Perennial, at first acaulescent, with tufted basal lvs, soon emitting long stolons that root and produce similar but smaller clusters of lvs at the nodes; lvs oblanceolate, to 3 dm, pinnately compound with numerous lfls often alternating with other much smaller ones; lfls oblanceolate or narrowly elliptic, to 4 cm, increasing in size distally, sharply toothed, tomentose beneath and also silvery-sericeous with long appressed hairs, glabrous to sericeous above; stolons, pedicels and leaf-axes generally villous, the hairs often spreading; fls yellow, 1.5-2.5 cm wide, solitary on slender pedicels from the nodes of the stolons and sometimes from the original plant; bractlets often toothed; style lateral; achenes 2.5 mm, about as thick, deeply furrowed on the summit and back; 2n=28, 35, 42. Moist or wet, open places; circumboreal, s. to N.Y., n. Ind., Io., and N.M. May-Sept. (Argentina anserina)
Gleason, Henry A. & Cronquist, Arthur J. 1991. Manual of vascular plants of northeastern United States and adjacent Canada. lxxv + 910 pp.
General: Perennial, stoloniferous, the stolons reaching as much as 50 cm long, rooting at the nodes. Leaves: Forming basal tufts, odd-pinnate, with 15-25 leaflets, oblanceolate to obovate, 1-3.5 cm long, green and sparsely appressed-villous to nearly glabrous above, white-tomentose below, margins toothed to lobed; stipules prominent; petioles sparsely to densely pubescent. Flowers: Inflorescence an elongate, spike-like raceme; flowers numerous, each subtended by a bract; hypanthium obconic, the throat beset with hooked bristles; sepals 5, triangular, 1-2 mm long; petals 5, about 5 mm long, yellow; flowers July-September. Fruits: Achene, numerous, ovoid, about 2 mm long, light brown. Ecology: Meadows, lakeshores, streambanks, wet habitats; 1100-2700 m (3500-9000 ft); Apache, Coconino, Greenlee, Navajo, and Yavapai counties; Canada, eastern, north-central, western, and southwestern U.S. Notes: This species looks extremely similar to a Potentilla and was previously included in that genus, but can be distinguished by its flowers borne solitary at the nodes, and its quite long (3-15 cm) pedicels. Silverweed cinquefoil has been cultivated for its edible tubers, which are said to be similar to sweet potatoes. Editor: Springer et al. 2008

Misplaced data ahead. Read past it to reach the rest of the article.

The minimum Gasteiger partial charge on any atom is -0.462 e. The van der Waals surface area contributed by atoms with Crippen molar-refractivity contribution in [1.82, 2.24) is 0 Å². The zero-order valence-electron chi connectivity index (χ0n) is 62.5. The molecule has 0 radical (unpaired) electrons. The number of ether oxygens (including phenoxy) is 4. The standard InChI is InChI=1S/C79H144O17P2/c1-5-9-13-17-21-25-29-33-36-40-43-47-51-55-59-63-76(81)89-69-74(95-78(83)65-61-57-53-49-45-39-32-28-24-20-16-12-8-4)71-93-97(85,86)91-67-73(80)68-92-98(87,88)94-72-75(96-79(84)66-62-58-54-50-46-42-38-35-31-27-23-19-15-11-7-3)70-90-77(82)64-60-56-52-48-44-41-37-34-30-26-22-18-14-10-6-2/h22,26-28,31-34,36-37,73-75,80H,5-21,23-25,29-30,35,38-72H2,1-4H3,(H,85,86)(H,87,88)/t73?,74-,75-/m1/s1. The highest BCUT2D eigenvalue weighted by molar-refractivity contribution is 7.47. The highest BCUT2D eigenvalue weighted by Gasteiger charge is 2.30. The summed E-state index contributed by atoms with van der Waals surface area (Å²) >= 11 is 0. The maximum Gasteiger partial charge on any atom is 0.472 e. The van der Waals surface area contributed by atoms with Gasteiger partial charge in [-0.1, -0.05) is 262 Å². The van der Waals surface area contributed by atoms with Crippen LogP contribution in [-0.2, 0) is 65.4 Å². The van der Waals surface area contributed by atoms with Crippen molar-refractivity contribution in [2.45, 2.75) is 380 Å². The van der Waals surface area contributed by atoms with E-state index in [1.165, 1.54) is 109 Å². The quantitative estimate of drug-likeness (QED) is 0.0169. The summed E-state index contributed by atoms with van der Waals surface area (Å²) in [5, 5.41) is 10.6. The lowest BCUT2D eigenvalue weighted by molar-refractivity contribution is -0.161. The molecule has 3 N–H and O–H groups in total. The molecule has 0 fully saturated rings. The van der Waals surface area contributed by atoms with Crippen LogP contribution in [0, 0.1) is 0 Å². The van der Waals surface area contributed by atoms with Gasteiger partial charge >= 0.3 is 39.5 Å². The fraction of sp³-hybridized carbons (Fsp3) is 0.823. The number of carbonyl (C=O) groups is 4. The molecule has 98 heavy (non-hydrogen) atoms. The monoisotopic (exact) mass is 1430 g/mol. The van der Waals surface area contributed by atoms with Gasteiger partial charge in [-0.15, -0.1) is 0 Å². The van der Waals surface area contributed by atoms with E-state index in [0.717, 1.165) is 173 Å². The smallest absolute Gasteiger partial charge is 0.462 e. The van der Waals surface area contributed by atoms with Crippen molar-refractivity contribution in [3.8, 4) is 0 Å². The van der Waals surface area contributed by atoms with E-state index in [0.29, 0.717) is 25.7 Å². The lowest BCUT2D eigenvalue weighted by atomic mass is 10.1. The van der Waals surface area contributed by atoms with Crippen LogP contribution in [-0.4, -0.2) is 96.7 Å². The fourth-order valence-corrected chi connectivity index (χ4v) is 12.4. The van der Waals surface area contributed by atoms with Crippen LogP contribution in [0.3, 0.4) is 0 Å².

From Flora of Indiana (1940) by Charles C. Deam
Found only in beach pools along Lake Michigan. It was formerly common just east of Michigan City but has become rare or extinct in most places. I have never found it in Porter County although there is one report. The report from St. Joseph County should possibly be referred to some other species. Grimes' specimen from Tipton County was found in the railroad yards at Tipton.